Advanced Optical Materials

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  1. Direct Sensing in Liquids Using Whispering-Gallery-Mode Droplet Resonators

    Saverio Avino, Anika Krause, Rosa Zullo, Antonio Giorgini, Pietro Malara, Paolo De Natale, Hans Peter Loock and Gianluca Gagliardi

    Article first published online: 17 SEP 2014 | DOI: 10.1002/adom.201400322

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    Liquid droplets suspended by the tip of a thin wire, a glass capillary, or a needle form high-Q optical resonators, thanks to surface tension. Under gravity equilibrium conditions, the maximum drop diameter is approximately 1.5 mm for paraffin oil (volume ∼ 0.5 μL) using, for instance, a silica fiber with 250 μm thickness. Whispering gallery modes are excited by a free-space near-infrared laser that is frequency locked to the cavity resonance. The droplet cavity serves as a miniature laboratory for sensing of chemical species and particles.

  2. Microshells: Photoresponsive Monodisperse Cholesteric Liquid Crystalline Microshells for Tunable Omnidirectional Lasing Enabled by a Visible Light-Driven Chiral Molecular Switch (Advanced Optical Materials 9/2014) (page 904)

    Lujian Chen, Yannian Li, Jing Fan, Hari Krishna Bisoyi, David A. Weitz and Quan Li

    Article first published online: 16 SEP 2014 | DOI: 10.1002/adom.201470060

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    A self-organized, phototunable 3D photonic superstructure is fabricated from a photoresponsive 1D liquid crystal using microfluidics. On page 845, Q. Li and co-workers show how the resulting monodisperse microshells are water-oil-water double emulsions, in which the oil phase consists of the photoresponsive liquid crystals. The cholesteric microshells exhibit band-edge lasing in all directions, and the wavelength of the resultant band-edge laser is tuned via the pumping laser, causing photoisomerization of the chiral molecular switch.

  3. Patterning: Optical Nanoscale Patterning Through Surface-Textured Polymer Films (Advanced Optical Materials 9/2014) (page 854)

    Ming Fang, Hao Lin, Ho-Yuen Cheung, SenPo Yip, Fei Xiu, Chun-Yuen Wong and Johnny C. Ho

    Article first published online: 16 SEP 2014 | DOI: 10.1002/adom.201470057

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    On page 855, J. C. Ho and co-workers exploit a simple photolithographic technique using surface-textured soft polymer films as optical masks for the area selective exposure of photoresists upon flood UV illumination. This allows rapid fabrication of periodic nanopatterns over large areas, and by simply varying the mask and tuning the exposure dose, patterns with different geometric characteristics can be obtained in a controllable manner. Importantly, these polymer masks can be used numerous times, making this technique a reliable low-cost alternative to the existing methods.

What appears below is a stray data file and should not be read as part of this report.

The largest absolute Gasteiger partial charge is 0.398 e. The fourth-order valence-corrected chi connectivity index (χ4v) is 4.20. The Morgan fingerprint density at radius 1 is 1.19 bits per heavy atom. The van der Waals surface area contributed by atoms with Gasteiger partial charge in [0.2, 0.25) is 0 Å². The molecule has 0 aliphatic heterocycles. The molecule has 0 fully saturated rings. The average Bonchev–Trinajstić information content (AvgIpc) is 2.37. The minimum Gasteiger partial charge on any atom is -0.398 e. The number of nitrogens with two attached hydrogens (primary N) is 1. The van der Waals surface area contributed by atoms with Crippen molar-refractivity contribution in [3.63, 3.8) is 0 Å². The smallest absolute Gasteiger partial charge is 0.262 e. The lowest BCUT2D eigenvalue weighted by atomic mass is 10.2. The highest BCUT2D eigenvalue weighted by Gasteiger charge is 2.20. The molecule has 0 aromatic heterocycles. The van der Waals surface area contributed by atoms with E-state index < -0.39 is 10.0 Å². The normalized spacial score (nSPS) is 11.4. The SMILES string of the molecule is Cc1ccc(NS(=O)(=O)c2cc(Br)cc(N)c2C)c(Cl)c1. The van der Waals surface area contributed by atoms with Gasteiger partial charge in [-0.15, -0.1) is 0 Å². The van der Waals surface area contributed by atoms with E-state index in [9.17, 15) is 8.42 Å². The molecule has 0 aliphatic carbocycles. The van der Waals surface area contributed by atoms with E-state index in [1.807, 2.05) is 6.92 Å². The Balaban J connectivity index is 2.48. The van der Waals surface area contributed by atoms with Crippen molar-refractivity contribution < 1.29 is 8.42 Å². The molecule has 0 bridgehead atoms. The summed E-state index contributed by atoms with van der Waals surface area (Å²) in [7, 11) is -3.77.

4. Solar Cells: Synthesis of Organic–Inorganic Lead Halide Perovskite Nanoplatelets: Towards High-Performance Perovskite Solar Cells and Optoelectronic Devices (Advanced Optical Materials 9/2014) (page 837)

    Son Tung Ha, Xinfeng Liu, Qing Zhang, David Giovanni, Tze Chien Sum and Qihua Xiong

    Article first published online: 16 SEP 2014 | DOI: 10.1002/adom.201470056

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    Highly crystalline organic-inorganic lead halide perovskite nanoplatelets are grown on muscovite mica by Q. H. Xiong and co-workers utilizing van der Waals epitaxial growth followed by thermally intercalating methyl ammonium halides. On page 838, the resultant CH3NH3PbI3 platelets show excellent optical properties with an electron diffusion length of more than 200 nm, which is approximately twice that of the solution-processed films, suggesting considerable promise for photovoltaics and opto-electronics.

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    Solid-State Lighting: Toward Smart and Ultra-efficient Solid-State Lighting (Advanced Optical Materials 9/2014) (page 803)

    Jeffrey Y. Tsao, Mary H. Crawford, Michael E. Coltrin, Arthur J. Fischer, Daniel D. Koleske, Ganapathi S. Subramania, G. T. Wang, Jonathan J. Wierer and Robert F. Karlicek Jr.

    Article first published online: 16 SEP 2014 | DOI: 10.1002/adom.201470053

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    The image shows an artist's abstraction of digitally controlled RYGB lasers color-mixed to create white light, created by Hanqing Kuang and George Wang. The long-term route to ultra-efficient and smart lighting might well be some variant of this architecture, as phosphors must give way to multi-color semiconductor electroluminescence. On page 809, the current status of solid-state lighting is reviewed by J. Y. Tsao et al., including some of the associated technological challenges.

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